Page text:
Image copyright Alex Guillen Image caption Alex Guillen and Natalio Gonzalez document the highlands’ peak temperatures in Bolivia
In the highlands of Bolivia, temperatures are consistently between 37C and 43C (99.6F and 102F) all summer.
Natalio Gonzalez, a photojournalist with the government agency Telespazio, says the region’s sun is “scary” and has a power to make people “light-headed”.
“It’s a really volatile place. It can literally put you in a coma,” says the 33-year-old.
He describes some of the areas where he photographed as tropical heat.
“The colour of the clothes they wear can change in the seconds they take off in this place,” he says.
Some people have gone as far as not leaving the house at night when the sun has set because they cannot wear a hat or clothing.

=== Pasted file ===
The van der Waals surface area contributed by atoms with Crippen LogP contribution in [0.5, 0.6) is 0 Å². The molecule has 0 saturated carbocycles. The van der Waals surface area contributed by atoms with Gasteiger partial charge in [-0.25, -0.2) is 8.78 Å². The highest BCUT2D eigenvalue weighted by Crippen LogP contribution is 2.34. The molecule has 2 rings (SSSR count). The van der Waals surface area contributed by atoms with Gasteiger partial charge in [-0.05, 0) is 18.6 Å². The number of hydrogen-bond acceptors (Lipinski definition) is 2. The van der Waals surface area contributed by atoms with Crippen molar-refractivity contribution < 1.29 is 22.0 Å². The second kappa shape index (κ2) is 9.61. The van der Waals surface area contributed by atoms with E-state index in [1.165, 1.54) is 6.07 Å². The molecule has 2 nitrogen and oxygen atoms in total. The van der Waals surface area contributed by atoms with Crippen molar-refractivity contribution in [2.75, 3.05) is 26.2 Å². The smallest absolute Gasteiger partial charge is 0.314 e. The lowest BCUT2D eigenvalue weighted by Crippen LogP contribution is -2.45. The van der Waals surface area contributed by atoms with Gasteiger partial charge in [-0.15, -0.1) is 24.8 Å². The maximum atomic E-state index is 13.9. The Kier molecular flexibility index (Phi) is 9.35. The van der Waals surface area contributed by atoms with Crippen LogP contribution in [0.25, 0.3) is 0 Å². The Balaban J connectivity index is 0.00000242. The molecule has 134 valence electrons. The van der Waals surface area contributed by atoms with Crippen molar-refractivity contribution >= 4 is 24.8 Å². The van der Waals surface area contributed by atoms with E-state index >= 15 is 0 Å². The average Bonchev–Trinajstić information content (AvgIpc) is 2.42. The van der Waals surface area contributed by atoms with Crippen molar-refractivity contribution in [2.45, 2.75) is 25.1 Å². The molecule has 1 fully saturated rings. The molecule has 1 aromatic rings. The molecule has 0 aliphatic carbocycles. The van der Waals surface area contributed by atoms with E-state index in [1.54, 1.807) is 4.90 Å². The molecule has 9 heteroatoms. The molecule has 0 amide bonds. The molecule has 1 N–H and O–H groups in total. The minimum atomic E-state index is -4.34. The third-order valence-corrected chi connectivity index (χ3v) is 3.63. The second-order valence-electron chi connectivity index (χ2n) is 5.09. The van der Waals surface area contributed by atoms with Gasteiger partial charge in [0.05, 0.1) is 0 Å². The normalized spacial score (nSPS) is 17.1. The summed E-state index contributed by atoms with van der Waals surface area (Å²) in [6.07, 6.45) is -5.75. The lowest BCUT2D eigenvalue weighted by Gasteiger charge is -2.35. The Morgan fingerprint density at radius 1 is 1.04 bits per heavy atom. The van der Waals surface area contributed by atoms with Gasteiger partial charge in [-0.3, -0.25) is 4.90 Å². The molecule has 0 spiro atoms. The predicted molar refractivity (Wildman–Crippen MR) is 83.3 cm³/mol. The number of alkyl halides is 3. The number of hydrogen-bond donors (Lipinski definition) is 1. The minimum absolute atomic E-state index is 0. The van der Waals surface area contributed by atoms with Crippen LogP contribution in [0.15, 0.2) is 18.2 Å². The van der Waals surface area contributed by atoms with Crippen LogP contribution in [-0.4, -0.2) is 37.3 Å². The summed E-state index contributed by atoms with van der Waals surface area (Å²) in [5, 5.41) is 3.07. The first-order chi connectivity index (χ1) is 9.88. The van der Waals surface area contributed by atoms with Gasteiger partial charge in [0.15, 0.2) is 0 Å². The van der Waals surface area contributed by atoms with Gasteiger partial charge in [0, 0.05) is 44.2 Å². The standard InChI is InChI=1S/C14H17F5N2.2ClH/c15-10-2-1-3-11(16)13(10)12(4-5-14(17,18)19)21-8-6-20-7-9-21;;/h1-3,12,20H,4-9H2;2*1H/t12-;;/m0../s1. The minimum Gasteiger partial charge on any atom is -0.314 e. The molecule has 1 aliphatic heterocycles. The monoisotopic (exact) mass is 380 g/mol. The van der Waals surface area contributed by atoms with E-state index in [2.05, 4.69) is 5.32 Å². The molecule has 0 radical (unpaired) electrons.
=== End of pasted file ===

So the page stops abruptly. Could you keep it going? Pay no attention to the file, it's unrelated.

Image copyright Alex Guillen Image caption Residents flock to the glimmering waterfalls at Fruejwasilla
Mr Gonzalez says solar radiation is not helping their battle to keep cool.
The clouds in the horizon that keep the sun down are almost non-existent, leaving the peaks exposed to “black sand” – a medium that can stay in the sky far longer than the light of day.
“This sun isn’t normal,” Mr Gonzalez says.
“It isn’t even like in the sea, where the water is softer. This here is black sand, the colour of gold.”
The highlands of southern Bolivia have an unusual geological history that even has a name: the Moqueta Centre, after the Moqueta volcano.
It dates back to before an explosion in 1952, which made the earth swell and the form a waist of molten rocks called caudalos.
They are the source of the solar radiation the Andean people get through the year.
Image copyright Alex Guillen Image caption Animal keepers and hikers show off the usual wildlife including foxes
Mr Gonzalez says the contrasts are hard to ignore:
“It’s the most beautiful place on earth. The hills are spectacular and it’s the country I lived in for the last 16 years. But then it’s like walking on a beach with no drink, no sunblock, no breeze. It’s borderline schizophrenic.”